Canals are waterway channels, or artificial waterways, for water conveyance, or for servicing water transport vehicles. They carry free surface flow under atmospheric pressure, and can be thought of as artificial rivers.
In most cases, a canal has a series of dams and locks that create reservoirs of low speed current flow. These reservoirs are referred to as slack water levels, often just called levels.
A canal can be called a navigation canal when it parallels a river and shares part of its waters and drainage basin, and leverages its resources by building dams and locks to increase and lengthen its stretches of slack water levels while staying in its valley.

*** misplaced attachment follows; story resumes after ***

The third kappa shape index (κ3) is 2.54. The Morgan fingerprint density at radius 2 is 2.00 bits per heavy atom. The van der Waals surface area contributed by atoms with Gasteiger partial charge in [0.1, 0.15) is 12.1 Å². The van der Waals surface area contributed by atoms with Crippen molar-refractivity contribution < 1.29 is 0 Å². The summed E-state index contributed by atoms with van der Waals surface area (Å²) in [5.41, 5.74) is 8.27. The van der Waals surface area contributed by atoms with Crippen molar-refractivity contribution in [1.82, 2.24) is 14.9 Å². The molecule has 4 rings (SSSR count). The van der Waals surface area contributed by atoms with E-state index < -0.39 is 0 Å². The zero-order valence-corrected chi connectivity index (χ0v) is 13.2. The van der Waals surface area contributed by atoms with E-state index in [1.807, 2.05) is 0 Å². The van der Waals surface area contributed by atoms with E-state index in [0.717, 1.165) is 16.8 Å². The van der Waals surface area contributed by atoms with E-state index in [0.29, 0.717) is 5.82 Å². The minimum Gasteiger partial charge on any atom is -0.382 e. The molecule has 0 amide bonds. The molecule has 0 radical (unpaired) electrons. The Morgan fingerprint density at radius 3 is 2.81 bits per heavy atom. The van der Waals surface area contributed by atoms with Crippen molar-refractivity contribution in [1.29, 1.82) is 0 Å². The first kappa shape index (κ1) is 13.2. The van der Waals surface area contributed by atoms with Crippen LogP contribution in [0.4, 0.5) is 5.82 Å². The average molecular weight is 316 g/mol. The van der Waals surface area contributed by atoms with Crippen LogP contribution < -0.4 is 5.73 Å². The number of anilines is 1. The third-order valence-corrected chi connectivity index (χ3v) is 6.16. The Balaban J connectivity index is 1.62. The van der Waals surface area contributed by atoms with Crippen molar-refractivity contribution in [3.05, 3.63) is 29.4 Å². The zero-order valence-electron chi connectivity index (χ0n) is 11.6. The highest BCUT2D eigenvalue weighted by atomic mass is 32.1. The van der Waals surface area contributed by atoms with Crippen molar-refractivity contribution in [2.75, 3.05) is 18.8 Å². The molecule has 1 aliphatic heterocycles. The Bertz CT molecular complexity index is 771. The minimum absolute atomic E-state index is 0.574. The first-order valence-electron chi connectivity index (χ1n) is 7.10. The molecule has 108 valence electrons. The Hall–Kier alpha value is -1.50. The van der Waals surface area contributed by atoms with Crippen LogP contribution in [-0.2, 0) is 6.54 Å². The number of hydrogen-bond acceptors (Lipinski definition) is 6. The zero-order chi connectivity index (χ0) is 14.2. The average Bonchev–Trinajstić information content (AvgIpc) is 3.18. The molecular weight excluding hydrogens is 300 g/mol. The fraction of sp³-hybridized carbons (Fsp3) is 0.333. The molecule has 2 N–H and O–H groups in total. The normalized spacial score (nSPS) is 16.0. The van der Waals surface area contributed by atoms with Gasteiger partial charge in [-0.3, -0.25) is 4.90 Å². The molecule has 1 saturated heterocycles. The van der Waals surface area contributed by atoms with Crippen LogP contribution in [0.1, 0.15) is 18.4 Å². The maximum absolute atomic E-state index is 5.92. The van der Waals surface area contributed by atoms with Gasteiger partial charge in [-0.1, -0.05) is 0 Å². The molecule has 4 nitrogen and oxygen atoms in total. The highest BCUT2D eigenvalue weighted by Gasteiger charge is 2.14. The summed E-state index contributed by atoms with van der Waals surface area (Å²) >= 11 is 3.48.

A canal can cut across a drainage divide atop a ridge, generally requiring an external water source above the highest elevation. The best-known example of such a canal is the Panama Canal.
Many canals have been built at elevations, above valleys and other waterways.
Canals with sources of water at a higher level can deliver water to a destination such as a city where water is needed. The Roman Empire's aqueducts were such water supply canals.